Some Things Money Cannot Buy

I live in an uninsulated shed in a crazy lady’s back yard. My rent is $385 per month, and I drive her around town for rate reductions. I am also slowly depleting my savings while trying to start a business that I’m unqualified to get an actual 9–5 job. I’m starting this business because I know I can hold my own in this space. I don’t know if it’s going to succeed, but I know that the experience is worth its weight in gold.

On the surface, a few thousand dollars per month would solve all of my “problems”. But really, despite my modest living, I am blessed with a certain drive and tenacity which cannot be taught in schools and certainly cannot be purchased.

Grit, Integrity & Hustle

Money can only buy hustle if you know how to delegate it, but it won’t turn you into a hustler. It doesn’t buy integrity. It can’t buy the ability to execute, make decisions, or overcome obstacles. And it certainly cannot buy street smarts. These things all take practice, hard work, and a certain level of grit.

I fail every single day. And every time, I get back up and move forward. Sometimes it’s a slow crawl, sometimes a manic sprint, but I am always moving forward.

Case in Point:

Last year, I worked for a successful business owner of a copier company. He was entering his seventies and was grooming his two intelligent and college educated sons to take over as he slowly faded into retirement. Or that’s what he thought.

Both sons and I were in our early 30’s. I was excited to be apart of a successful business where I could possibly be a c-level executive in a few years. This was particularly appealing because I have multiple felonies and am a college drop-out. People like me don’t get many of these opportunities.

I really worked hard. The owner took a big chance bringing me on and I wanted to prove that it was the best decision he could have made. I wore a suit every day, put in 12 hour days, came in on holiday weekends, and absorbed as much knowledge as I could about the business so that I could help carry on his legacy with his two sons.

The two sons, on the other hand, didn’t give a flying fuck. They came in at 10am, took 2 hour lunches, left at 4pm, etc. They talked about how much work they had to do all the time but never actually accomplished anything.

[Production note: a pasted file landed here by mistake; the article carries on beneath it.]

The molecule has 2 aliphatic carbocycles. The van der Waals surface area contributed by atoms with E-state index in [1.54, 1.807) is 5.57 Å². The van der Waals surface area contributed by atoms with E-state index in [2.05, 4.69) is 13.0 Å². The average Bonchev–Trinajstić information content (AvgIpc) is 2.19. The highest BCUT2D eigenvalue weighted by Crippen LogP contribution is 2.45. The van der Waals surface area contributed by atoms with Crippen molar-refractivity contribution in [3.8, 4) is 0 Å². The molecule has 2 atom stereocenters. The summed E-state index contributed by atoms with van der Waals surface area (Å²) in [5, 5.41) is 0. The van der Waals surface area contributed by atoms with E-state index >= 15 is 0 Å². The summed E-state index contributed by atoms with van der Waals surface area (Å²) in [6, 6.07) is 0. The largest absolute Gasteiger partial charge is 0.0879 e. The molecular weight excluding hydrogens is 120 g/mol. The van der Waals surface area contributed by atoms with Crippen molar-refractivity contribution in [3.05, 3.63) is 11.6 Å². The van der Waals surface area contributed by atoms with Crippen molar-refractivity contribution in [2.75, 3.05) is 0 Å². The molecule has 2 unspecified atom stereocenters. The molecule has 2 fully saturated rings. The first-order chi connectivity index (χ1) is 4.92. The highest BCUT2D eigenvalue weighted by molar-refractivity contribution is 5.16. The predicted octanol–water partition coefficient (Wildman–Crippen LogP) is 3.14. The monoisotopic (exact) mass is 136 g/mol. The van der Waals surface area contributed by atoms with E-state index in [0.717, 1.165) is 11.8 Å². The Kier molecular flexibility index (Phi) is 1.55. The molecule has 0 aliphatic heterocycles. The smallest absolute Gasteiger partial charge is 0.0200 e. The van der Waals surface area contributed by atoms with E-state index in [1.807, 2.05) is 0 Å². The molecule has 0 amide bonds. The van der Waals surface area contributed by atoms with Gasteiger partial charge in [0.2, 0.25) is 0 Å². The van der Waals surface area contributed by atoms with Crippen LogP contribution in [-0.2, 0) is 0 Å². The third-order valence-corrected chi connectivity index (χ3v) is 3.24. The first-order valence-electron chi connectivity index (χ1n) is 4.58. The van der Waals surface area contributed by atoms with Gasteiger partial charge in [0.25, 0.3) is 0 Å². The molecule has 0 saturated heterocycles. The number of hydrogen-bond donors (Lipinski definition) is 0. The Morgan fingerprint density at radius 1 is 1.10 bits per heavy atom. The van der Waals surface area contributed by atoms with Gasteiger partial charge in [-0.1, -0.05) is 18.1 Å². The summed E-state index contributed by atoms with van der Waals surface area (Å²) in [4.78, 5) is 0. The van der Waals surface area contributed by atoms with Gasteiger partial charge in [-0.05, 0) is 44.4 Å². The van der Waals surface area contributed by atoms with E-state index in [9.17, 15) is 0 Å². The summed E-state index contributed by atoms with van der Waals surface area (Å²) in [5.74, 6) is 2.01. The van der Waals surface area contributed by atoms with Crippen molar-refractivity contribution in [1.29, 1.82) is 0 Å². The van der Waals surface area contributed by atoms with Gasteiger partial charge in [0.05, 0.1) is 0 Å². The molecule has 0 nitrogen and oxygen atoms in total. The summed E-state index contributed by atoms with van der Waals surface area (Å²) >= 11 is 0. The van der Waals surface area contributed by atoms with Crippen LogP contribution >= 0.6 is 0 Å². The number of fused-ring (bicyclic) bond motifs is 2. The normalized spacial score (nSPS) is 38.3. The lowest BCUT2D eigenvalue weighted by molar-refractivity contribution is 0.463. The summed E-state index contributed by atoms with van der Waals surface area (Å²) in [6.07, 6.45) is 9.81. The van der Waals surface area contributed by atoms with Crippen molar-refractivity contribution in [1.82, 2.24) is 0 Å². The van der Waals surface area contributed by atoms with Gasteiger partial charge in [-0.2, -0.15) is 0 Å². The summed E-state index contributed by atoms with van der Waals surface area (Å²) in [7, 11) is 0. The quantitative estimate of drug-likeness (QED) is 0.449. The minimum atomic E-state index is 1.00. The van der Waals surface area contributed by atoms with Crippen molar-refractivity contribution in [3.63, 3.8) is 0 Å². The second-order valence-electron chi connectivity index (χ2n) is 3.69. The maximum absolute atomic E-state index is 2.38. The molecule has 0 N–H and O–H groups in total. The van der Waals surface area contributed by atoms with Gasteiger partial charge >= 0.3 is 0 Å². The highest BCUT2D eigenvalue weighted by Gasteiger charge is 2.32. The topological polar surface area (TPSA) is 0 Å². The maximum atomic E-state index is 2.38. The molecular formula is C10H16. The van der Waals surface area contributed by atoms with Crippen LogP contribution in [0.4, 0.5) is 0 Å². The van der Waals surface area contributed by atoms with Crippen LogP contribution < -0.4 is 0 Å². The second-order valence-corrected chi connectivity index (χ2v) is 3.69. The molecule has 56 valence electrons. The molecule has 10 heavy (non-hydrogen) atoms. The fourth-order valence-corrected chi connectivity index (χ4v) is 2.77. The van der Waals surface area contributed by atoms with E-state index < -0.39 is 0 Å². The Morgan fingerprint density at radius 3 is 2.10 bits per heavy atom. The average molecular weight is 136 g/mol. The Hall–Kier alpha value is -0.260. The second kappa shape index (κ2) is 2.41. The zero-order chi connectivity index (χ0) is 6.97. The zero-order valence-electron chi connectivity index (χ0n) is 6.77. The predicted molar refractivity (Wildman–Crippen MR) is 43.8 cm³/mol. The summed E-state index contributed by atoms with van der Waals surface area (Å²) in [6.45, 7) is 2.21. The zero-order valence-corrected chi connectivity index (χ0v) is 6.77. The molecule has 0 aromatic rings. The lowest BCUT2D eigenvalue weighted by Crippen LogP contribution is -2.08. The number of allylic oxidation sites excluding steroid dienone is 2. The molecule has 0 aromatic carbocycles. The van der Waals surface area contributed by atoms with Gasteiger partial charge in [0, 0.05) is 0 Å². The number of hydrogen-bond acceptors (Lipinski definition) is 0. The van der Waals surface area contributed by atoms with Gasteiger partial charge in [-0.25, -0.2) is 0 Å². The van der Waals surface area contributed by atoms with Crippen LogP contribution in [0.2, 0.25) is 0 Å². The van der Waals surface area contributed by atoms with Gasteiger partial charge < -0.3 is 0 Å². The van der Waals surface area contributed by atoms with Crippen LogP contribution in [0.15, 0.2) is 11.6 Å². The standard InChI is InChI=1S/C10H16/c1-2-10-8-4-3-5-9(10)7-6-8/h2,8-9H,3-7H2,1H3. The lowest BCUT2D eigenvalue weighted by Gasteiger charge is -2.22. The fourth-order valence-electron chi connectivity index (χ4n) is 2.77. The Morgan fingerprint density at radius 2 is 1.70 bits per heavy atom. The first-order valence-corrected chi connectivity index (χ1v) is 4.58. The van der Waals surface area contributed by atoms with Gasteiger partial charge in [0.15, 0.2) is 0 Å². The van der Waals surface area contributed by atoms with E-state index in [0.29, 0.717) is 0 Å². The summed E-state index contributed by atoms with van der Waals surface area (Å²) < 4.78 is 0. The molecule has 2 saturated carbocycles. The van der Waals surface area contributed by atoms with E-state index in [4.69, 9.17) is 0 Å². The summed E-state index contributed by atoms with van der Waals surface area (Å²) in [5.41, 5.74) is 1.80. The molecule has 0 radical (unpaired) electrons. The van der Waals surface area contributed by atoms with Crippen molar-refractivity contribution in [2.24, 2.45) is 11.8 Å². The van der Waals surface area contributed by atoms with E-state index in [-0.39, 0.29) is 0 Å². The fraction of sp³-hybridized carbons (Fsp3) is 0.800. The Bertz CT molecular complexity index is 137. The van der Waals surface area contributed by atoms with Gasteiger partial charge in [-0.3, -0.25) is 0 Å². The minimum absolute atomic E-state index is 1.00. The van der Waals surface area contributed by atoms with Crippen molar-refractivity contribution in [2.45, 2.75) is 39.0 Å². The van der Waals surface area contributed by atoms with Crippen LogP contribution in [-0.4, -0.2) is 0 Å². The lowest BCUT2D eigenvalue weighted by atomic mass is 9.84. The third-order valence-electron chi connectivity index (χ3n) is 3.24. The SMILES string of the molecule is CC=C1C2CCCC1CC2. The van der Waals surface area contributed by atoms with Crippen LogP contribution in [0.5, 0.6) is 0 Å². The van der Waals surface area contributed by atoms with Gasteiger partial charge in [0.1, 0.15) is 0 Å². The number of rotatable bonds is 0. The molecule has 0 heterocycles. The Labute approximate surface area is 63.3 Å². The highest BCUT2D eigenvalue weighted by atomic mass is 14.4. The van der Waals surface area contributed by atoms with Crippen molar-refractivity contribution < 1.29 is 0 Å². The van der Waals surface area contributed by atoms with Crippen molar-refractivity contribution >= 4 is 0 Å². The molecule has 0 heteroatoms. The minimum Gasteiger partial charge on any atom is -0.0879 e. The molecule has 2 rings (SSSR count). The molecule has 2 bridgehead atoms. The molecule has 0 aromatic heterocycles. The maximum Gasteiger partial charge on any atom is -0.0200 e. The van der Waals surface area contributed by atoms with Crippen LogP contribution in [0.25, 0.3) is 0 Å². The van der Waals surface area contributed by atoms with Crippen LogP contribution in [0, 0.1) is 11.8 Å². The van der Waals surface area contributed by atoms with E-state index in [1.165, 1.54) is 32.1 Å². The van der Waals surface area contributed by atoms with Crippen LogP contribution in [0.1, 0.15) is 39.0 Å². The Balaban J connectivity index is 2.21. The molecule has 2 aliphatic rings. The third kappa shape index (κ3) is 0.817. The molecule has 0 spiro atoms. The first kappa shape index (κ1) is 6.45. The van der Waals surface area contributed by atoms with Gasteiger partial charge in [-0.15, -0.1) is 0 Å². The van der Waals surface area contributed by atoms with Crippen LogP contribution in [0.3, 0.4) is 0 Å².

These guys had absolutely no work ethic. The were self entitled, lazy, spoiled and totally rude to the other employees. They would often talk about how their family made so many sacrifices for this company while getting in their new Mercedes to take an extended sushi lunch, while the next nicest car in the lot was missing hubcaps.

The sons also had temper tantrums. These are 30 year-old men in suits smashing their new iPhones against the wall because their dad was displeased about their performance.

It probably didn’t help when I started generating more sales than both boys combined even though they were given dozens of accounts to manage and I had to find new ones.

The ex-bank robber, college dropout who ate canned tuna and top ramen every day and bought his suits at the Goodwill had better manners and outperformed (in business, sales and relationships) the two college educated men who had every financial resource within their reach.

Long story short, despite all the money the boss and his two sons had, the company is going down the drain. Morale is at an all-time low and his “legacy” will only be a couple of dip-shits who over analyze, condescend others, and under perform.

Conclusion

70% of second generation family-owned businesses fail. These are businesses that have been successful enough to be passed onto the children of the founder. That means 30% will succeed until the next generation (where the stats get much bleaker).

That being said, 50 percent of new businesses fail in the first year and 95 percent within five years. Will these stats stop me? No. I believe I am an outlier. And if I’m not one today, I will fail over and over until I hit that 5%. Considering how many times I have already failed, the odds are beginning to look in my favor.

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